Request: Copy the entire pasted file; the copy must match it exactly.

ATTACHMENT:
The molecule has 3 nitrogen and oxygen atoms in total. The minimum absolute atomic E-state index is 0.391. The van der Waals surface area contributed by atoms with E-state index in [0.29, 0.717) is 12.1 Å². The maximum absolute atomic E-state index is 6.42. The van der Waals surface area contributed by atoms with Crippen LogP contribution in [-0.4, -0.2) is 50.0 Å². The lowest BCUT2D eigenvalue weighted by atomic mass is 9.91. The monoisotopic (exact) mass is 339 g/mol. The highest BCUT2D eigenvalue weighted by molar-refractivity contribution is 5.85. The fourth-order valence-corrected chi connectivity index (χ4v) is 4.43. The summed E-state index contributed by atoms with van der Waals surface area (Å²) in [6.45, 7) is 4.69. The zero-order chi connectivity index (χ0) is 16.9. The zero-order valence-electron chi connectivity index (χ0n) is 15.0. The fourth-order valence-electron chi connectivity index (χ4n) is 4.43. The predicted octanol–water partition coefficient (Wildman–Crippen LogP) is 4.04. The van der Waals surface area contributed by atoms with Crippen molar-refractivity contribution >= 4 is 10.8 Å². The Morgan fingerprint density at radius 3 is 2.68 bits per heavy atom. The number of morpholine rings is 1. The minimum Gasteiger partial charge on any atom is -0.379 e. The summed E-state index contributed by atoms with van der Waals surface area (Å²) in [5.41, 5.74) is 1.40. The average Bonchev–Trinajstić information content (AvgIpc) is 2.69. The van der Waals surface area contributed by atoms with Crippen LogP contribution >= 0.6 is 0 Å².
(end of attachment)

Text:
The molecule has 3 nitrogen and oxygen atoms in total. The minimum absolute atomic E-state index is 0.391. The van der Waals surface area contributed by atoms with E-state index in [0.29, 0.717) is 12.1 Å². The maximum absolute atomic E-state index is 6.42. The van der Waals surface area contributed by atoms with Crippen LogP contribution in [-0.4, -0.2) is 50.0 Å². The lowest BCUT2D eigenvalue weighted by atomic mass is 9.91. The monoisotopic (exact) mass is 339 g/mol. The highest BCUT2D eigenvalue weighted by molar-refractivity contribution is 5.85. The fourth-order valence-corrected chi connectivity index (χ4v) is 4.43. The summed E-state index contributed by atoms with van der Waals surface area (Å²) in [6.45, 7) is 4.69. The zero-order chi connectivity index (χ0) is 16.9. The zero-order valence-electron chi connectivity index (χ0n) is 15.0. The fourth-order valence-electron chi connectivity index (χ4n) is 4.43. The predicted octanol–water partition coefficient (Wildman–Crippen LogP) is 4.04. The van der Waals surface area contributed by atoms with Crippen molar-refractivity contribution >= 4 is 10.8 Å². The Morgan fingerprint density at radius 3 is 2.68 bits per heavy atom. The number of morpholine rings is 1. The minimum Gasteiger partial charge on any atom is -0.379 e. The summed E-state index contributed by atoms with van der Waals surface area (Å²) in [5.41, 5.74) is 1.40. The average Bonchev–Trinajstić information content (AvgIpc) is 2.69. The van der Waals surface area contributed by atoms with Crippen LogP contribution >= 0.6 is 0 Å².